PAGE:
Global trade enjoyed a record rebound in the first quarter of 2021, according to UN estimates, growing 10 percent year-on-year largely on the back of booming exports from East Asia.
Countries in the region thrived after "early success in pandemic mitigation," which "allowed them to rebound faster and to capitalize on booming global demand for COVID-19 related products," the United Nations Conference on Trade and Development (UNCTAD) said in a report published on Wednesday.
China, Singapore, South Korea, Taiwan and Vietnam have been among the nations reporting relatively low virus-related death tolls and surging exports, DPA reported.
Health care products, digital services and "home office" equipment were in high demand last year, UNCTAD said, though international travel and hospitality services lagged.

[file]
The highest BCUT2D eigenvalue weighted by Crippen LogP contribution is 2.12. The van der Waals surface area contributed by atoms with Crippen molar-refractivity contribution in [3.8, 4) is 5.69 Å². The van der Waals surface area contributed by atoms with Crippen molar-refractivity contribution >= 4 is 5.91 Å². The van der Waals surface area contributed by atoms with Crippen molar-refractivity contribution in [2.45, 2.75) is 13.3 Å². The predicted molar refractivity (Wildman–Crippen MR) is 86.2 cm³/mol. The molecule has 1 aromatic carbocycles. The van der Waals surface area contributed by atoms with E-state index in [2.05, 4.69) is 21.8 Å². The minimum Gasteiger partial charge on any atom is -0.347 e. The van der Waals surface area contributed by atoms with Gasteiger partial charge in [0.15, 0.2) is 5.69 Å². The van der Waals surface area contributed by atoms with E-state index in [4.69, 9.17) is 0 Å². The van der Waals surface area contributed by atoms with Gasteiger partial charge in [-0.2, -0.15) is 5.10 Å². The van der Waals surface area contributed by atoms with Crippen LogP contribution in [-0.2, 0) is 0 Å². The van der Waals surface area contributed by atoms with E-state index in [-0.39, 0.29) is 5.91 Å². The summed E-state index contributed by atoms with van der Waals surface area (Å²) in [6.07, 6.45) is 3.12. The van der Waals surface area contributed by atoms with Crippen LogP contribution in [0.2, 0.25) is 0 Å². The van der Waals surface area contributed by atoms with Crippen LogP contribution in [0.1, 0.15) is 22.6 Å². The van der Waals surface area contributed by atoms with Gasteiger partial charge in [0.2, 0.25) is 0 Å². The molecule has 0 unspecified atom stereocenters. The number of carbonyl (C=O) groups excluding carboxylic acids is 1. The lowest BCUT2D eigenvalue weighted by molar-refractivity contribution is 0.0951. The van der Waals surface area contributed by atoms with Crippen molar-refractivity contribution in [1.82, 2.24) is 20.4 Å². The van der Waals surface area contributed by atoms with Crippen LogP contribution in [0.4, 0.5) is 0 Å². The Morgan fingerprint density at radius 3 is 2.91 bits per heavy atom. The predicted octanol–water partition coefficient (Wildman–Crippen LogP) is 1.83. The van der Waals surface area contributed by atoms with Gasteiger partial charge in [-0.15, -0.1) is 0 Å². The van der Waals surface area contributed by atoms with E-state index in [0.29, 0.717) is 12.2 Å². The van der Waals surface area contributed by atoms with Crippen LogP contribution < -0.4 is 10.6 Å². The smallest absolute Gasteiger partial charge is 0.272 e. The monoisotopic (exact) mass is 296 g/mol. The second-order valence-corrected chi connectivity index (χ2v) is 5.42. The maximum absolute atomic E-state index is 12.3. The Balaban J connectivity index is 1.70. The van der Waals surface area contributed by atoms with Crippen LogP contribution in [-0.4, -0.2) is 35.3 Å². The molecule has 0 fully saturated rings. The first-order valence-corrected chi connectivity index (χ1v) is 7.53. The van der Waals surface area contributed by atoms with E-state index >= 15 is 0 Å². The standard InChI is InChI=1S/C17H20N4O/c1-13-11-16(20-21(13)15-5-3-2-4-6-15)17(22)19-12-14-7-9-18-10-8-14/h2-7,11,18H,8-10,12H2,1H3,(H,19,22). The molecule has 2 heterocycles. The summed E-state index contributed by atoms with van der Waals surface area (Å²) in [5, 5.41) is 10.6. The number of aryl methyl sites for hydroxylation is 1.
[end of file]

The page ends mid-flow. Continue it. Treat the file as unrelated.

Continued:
"Consumer behaviour has substantially changed," UNCDTAD said, warning that "some of this may be enduring."
Pandemic tensions led to "substantial uncertainty" related to trade, prompting some manufacturers and governments to try "shift production closer to consumers."
While German vaccine pioneers BioNTech this month it would build a factory in Singapore, recent months have seen producer countries accused of hoarding jabs, after earlier in the pandemic others were fingered for allegedly monopolizing medical and protective equipment.
While the world economy contracted by over 4 percent in 2020 as the pandemic and restrictions hampered major economies, trade regained lost ground and by early 2021 was "higher than pre-crisis levels."
UNCTAD expects goods trade to keep growing this year, but is less optimistic about services sectors such as tourism. Many borders have been closed since March last year, particularly across Asia, where several countries are reporting record pandemic numbers.